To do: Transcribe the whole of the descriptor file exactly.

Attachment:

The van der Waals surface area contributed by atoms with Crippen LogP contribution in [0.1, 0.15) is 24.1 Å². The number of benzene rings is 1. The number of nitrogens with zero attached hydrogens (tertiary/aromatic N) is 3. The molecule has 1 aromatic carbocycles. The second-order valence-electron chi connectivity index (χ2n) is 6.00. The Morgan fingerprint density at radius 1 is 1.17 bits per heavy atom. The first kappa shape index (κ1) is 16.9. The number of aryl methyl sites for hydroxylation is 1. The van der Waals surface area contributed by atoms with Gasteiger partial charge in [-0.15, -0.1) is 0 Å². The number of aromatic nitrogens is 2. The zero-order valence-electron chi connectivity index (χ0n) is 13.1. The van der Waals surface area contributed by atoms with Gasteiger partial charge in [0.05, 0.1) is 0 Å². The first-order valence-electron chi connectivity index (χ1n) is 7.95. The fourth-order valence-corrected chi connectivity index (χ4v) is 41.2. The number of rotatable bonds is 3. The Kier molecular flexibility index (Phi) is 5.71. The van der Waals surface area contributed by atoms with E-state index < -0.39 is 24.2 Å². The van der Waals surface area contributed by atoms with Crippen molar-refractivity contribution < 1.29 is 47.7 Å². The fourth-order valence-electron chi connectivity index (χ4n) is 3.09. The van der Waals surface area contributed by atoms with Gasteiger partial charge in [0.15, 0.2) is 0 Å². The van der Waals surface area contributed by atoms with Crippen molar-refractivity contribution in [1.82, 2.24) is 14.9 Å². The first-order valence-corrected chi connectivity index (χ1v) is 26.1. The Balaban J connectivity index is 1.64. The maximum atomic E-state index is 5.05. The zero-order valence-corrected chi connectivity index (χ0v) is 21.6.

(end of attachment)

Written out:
The van der Waals surface area contributed by atoms with Crippen LogP contribution in [0.1, 0.15) is 24.1 Å². The number of benzene rings is 1. The number of nitrogens with zero attached hydrogens (tertiary/aromatic N) is 3. The molecule has 1 aromatic carbocycles. The second-order valence-electron chi connectivity index (χ2n) is 6.00. The Morgan fingerprint density at radius 1 is 1.17 bits per heavy atom. The first kappa shape index (κ1) is 16.9. The number of aryl methyl sites for hydroxylation is 1. The van der Waals surface area contributed by atoms with Gasteiger partial charge in [-0.15, -0.1) is 0 Å². The number of aromatic nitrogens is 2. The zero-order valence-electron chi connectivity index (χ0n) is 13.1. The van der Waals surface area contributed by atoms with Gasteiger partial charge in [0.05, 0.1) is 0 Å². The first-order valence-electron chi connectivity index (χ1n) is 7.95. The fourth-order valence-corrected chi connectivity index (χ4v) is 41.2. The number of rotatable bonds is 3. The Kier molecular flexibility index (Phi) is 5.71. The van der Waals surface area contributed by atoms with E-state index < -0.39 is 24.2 Å². The van der Waals surface area contributed by atoms with Crippen molar-refractivity contribution < 1.29 is 47.7 Å². The fourth-order valence-electron chi connectivity index (χ4n) is 3.09. The van der Waals surface area contributed by atoms with Gasteiger partial charge in [0.15, 0.2) is 0 Å². The van der Waals surface area contributed by atoms with Crippen molar-refractivity contribution in [1.82, 2.24) is 14.9 Å². The first-order valence-corrected chi connectivity index (χ1v) is 26.1. The Balaban J connectivity index is 1.64. The maximum atomic E-state index is 5.05. The zero-order valence-corrected chi connectivity index (χ0v) is 21.6.